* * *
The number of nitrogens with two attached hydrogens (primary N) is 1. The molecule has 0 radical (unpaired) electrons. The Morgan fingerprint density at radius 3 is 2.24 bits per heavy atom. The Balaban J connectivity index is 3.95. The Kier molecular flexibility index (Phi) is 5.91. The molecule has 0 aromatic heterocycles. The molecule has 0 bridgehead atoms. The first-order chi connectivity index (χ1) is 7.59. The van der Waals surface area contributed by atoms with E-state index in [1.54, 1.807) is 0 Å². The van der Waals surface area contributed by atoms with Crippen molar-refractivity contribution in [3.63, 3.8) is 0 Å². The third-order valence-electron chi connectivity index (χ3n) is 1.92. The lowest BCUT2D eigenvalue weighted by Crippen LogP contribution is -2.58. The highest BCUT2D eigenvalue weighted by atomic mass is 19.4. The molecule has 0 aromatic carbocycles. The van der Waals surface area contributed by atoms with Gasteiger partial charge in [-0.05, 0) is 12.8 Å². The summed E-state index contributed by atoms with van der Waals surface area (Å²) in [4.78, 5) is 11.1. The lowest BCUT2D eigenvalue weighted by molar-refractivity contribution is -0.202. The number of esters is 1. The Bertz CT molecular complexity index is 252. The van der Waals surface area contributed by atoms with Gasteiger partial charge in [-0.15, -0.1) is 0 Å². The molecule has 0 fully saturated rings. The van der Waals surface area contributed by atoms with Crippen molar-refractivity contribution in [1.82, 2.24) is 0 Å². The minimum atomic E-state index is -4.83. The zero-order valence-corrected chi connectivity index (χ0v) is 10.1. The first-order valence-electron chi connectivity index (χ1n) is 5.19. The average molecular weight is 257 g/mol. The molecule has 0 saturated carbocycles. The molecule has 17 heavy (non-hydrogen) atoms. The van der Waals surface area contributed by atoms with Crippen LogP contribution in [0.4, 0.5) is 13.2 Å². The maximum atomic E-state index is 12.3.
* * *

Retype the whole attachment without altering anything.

The number of nitrogens with two attached hydrogens (primary N) is 1. The molecule has 0 radical (unpaired) electrons. The Morgan fingerprint density at radius 3 is 2.24 bits per heavy atom. The Balaban J connectivity index is 3.95. The Kier molecular flexibility index (Phi) is 5.91. The molecule has 0 aromatic heterocycles. The molecule has 0 bridgehead atoms. The first-order chi connectivity index (χ1) is 7.59. The van der Waals surface area contributed by atoms with E-state index in [1.54, 1.807) is 0 Å². The van der Waals surface area contributed by atoms with Crippen molar-refractivity contribution in [3.63, 3.8) is 0 Å². The third-order valence-electron chi connectivity index (χ3n) is 1.92. The lowest BCUT2D eigenvalue weighted by Crippen LogP contribution is -2.58. The highest BCUT2D eigenvalue weighted by atomic mass is 19.4. The molecule has 0 aromatic carbocycles. The van der Waals surface area contributed by atoms with Gasteiger partial charge in [-0.05, 0) is 12.8 Å². The summed E-state index contributed by atoms with van der Waals surface area (Å²) in [4.78, 5) is 11.1. The lowest BCUT2D eigenvalue weighted by molar-refractivity contribution is -0.202. The number of esters is 1. The Bertz CT molecular complexity index is 252. The van der Waals surface area contributed by atoms with Gasteiger partial charge in [-0.15, -0.1) is 0 Å². The molecule has 0 fully saturated rings. The van der Waals surface area contributed by atoms with Crippen molar-refractivity contribution in [1.82, 2.24) is 0 Å². The minimum atomic E-state index is -4.83. The zero-order valence-corrected chi connectivity index (χ0v) is 10.1. The first-order valence-electron chi connectivity index (χ1n) is 5.19. The average molecular weight is 257 g/mol. The molecule has 0 saturated carbocycles. The molecule has 17 heavy (non-hydrogen) atoms. The van der Waals surface area contributed by atoms with Crippen LogP contribution in [0.4, 0.5) is 13.2 Å². The maximum atomic E-state index is 12.3.